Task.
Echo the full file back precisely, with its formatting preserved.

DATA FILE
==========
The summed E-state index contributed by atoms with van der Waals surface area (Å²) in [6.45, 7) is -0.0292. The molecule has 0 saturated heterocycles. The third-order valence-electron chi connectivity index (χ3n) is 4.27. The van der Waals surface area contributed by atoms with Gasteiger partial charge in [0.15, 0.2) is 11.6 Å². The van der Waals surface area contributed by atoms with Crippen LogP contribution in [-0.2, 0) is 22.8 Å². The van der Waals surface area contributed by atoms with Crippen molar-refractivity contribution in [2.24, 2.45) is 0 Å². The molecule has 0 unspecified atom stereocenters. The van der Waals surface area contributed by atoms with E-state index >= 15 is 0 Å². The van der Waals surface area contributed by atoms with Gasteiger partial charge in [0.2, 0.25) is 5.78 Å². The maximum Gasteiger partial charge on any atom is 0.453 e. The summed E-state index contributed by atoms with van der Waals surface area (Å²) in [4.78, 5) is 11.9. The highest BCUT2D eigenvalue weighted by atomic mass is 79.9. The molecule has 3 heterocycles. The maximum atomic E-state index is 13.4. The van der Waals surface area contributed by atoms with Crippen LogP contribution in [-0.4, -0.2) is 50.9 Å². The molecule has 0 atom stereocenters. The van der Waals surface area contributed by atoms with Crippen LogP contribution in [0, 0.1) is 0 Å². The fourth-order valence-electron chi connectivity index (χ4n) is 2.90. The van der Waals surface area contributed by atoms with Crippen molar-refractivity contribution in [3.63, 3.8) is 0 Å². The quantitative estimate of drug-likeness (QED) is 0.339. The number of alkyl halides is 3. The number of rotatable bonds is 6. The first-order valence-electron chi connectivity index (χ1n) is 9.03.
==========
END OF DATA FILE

The summed E-state index contributed by atoms with van der Waals surface area (Å²) in [6.45, 7) is -0.0292. The molecule has 0 saturated heterocycles. The third-order valence-electron chi connectivity index (χ3n) is 4.27. The van der Waals surface area contributed by atoms with Gasteiger partial charge in [0.15, 0.2) is 11.6 Å². The van der Waals surface area contributed by atoms with Crippen LogP contribution in [-0.2, 0) is 22.8 Å². The van der Waals surface area contributed by atoms with Crippen molar-refractivity contribution in [2.24, 2.45) is 0 Å². The molecule has 0 unspecified atom stereocenters. The van der Waals surface area contributed by atoms with E-state index >= 15 is 0 Å². The van der Waals surface area contributed by atoms with Gasteiger partial charge in [0.2, 0.25) is 5.78 Å². The maximum Gasteiger partial charge on any atom is 0.453 e. The summed E-state index contributed by atoms with van der Waals surface area (Å²) in [4.78, 5) is 11.9. The highest BCUT2D eigenvalue weighted by atomic mass is 79.9. The molecule has 3 heterocycles. The maximum atomic E-state index is 13.4. The van der Waals surface area contributed by atoms with Crippen LogP contribution in [-0.4, -0.2) is 50.9 Å². The molecule has 0 atom stereocenters. The van der Waals surface area contributed by atoms with Crippen LogP contribution in [0, 0.1) is 0 Å². The fourth-order valence-electron chi connectivity index (χ4n) is 2.90. The van der Waals surface area contributed by atoms with Crippen molar-refractivity contribution in [3.63, 3.8) is 0 Å². The quantitative estimate of drug-likeness (QED) is 0.339. The number of alkyl halides is 3. The number of rotatable bonds is 6. The first-order valence-electron chi connectivity index (χ1n) is 9.03.